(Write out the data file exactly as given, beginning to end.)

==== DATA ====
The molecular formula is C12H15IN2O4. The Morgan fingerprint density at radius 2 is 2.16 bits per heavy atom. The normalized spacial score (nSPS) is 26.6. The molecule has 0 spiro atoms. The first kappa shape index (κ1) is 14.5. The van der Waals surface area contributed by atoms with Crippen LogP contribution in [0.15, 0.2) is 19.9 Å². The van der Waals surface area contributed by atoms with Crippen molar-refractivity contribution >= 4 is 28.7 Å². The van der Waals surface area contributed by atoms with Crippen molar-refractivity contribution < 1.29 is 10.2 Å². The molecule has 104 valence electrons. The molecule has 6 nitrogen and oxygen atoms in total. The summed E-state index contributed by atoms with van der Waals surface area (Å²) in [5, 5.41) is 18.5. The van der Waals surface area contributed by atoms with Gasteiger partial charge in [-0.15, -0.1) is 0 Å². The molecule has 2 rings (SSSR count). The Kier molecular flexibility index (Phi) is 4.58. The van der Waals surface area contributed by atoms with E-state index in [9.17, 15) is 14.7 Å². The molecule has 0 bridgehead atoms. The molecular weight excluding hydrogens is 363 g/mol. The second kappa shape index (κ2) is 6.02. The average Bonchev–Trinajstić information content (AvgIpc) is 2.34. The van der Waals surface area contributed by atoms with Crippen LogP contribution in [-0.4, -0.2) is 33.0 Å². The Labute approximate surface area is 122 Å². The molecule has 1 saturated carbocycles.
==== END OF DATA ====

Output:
The molecular formula is C12H15IN2O4. The Morgan fingerprint density at radius 2 is 2.16 bits per heavy atom. The normalized spacial score (nSPS) is 26.6. The molecule has 0 spiro atoms. The first kappa shape index (κ1) is 14.5. The van der Waals surface area contributed by atoms with Crippen LogP contribution in [0.15, 0.2) is 19.9 Å². The van der Waals surface area contributed by atoms with Crippen molar-refractivity contribution >= 4 is 28.7 Å². The van der Waals surface area contributed by atoms with Crippen molar-refractivity contribution < 1.29 is 10.2 Å². The molecule has 104 valence electrons. The molecule has 6 nitrogen and oxygen atoms in total. The summed E-state index contributed by atoms with van der Waals surface area (Å²) in [5, 5.41) is 18.5. The van der Waals surface area contributed by atoms with Gasteiger partial charge in [-0.15, -0.1) is 0 Å². The molecule has 2 rings (SSSR count). The Kier molecular flexibility index (Phi) is 4.58. The van der Waals surface area contributed by atoms with E-state index in [9.17, 15) is 14.7 Å². The molecule has 0 bridgehead atoms. The molecular weight excluding hydrogens is 363 g/mol. The second kappa shape index (κ2) is 6.02. The average Bonchev–Trinajstić information content (AvgIpc) is 2.34. The van der Waals surface area contributed by atoms with Crippen LogP contribution in [-0.4, -0.2) is 33.0 Å². The Labute approximate surface area is 122 Å². The molecule has 1 saturated carbocycles.